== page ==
And David the Coroner -- back from the wedding and apparently no worse the wear for it -- tells Gil that the finger Catherine passed on was severed postmortem. That makes this case about a thousand times more interesting. David continues that it was sliced off with a serrated blade. After he finishes, Gil's cell goes off. Gil answers it with a cursory "Grissom," then, as he listens, delivers a heartfelt, "Thank God." Cut to Catherine talking on the cell while Logan sits slumped in the background: "There was a kidnapping." Gil delivers his usual news: he knows already. He even knows who it is: "She's dead. And whoever touched the money probably has glow-in-the-dark paint on their hands." Catherine smiles a little, weakly, and says, "You got my clues." Gil concurs: "Yeah. Nicely done. I know just about everything except...where are you?" Catherine looks around, at a loss to answer that question.
Eventually she must, because when we get back from commercial, Catherine's walking down the hall with Warrick, who's giving her the rundown on how Lindsey spent the night: "She ate, but she didn't fall asleep until way late. We had her helping Greg out in the lab." Catherine says, "I bet she loved that." They stop in the break room, where Lindsey, still in her moon-face paint, is out like a light. Catherine grabs Warrick by the arm and says warmly, "I owe you. Thank you." She tilts up to give him a peck on the cheek; he leans into it and kisses her too. This is just the episode of a thousand grace notes insofar as the characterizations go. Yay, Danny Cannon and Carol Mendelsohn for writing it, and yay, Richard J. Lewis for directing it! They should get some credit too. Anyway -- back in the scene, now: Catherine quietly lets herself in and sits on the edge of the couch where Lindsey's sleeping, just reaching out to touch her daughter's hair.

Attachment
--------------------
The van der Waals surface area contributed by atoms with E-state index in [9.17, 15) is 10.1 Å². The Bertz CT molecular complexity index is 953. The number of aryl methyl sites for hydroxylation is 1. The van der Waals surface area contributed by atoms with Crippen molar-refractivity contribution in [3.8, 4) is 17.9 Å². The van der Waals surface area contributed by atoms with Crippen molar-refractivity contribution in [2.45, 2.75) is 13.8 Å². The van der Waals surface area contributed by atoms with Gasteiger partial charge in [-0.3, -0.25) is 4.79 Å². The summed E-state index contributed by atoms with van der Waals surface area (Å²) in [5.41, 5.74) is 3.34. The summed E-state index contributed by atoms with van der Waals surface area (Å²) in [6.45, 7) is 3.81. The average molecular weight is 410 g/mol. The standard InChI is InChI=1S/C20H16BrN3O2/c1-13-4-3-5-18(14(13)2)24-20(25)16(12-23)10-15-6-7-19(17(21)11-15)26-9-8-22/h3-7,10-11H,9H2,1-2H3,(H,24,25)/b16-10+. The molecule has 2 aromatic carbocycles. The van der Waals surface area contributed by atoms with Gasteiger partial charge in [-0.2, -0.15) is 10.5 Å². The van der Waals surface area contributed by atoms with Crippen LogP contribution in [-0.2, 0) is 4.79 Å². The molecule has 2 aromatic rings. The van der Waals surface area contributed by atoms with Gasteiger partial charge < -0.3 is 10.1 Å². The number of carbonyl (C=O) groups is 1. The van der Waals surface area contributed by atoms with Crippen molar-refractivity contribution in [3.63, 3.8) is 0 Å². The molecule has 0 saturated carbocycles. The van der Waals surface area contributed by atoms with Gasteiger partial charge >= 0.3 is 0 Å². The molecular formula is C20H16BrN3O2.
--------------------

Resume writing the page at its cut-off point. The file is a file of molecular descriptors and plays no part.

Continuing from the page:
Then she goes back to work. As she and Gil prepare to enter the morgue, Gil says, "So you couldn't see what he looked like." Catherine finally calls someone on the pronouns by sassily noting, "You're assuming it was a he." They then head in to see the results of David's work. Amanda's looking quite waterlogged; David says she's been in the water about twenty-four hours. He pulls back the sheet, displaying Amanda's seriously wrinkled toes and saying, "Washerwoman effect, but no saponification." For the jargon-impaired: saponification is the process by which triglycerides (compounds found in fat) react with a salt (sometimes sodium) to produce a glycerol/fatty acid compound we know as "soap." Human bodies, with their profusion of phospholipid in cellular membranes, can undergo saponification in some circumstances, depending on conditions like humidity, temperature, body fat percentage, and bacterial activity; there's the infamous "Soap Lady" on display at the Mutter Museum in Philadelphia. Anyway: Amanda is not yet soap. David then moves to the head of the body and pulls out Amanda's tongue; nestled beneath it is a thriving colony of blowfly eggs. David notes that they're waterlogged; ergo, they were there before Amanda went in the drink. Gil notes that the decomposing body would need time to attract blowflies before it was submerged; David replies that she's been dead for at least 48 hours. Catherine notices the bloody nose and ecchymosis (a medical term for bruising exceeding one centimeter, as a result of trauma). David replies that Amanda died as a result of blunt-force trauma. He directs our attention, via TMI-Cam, to a gaping head wound that's not benefited from a 24-hour bath. Embedded in said wound is what looks to be a shard of granite.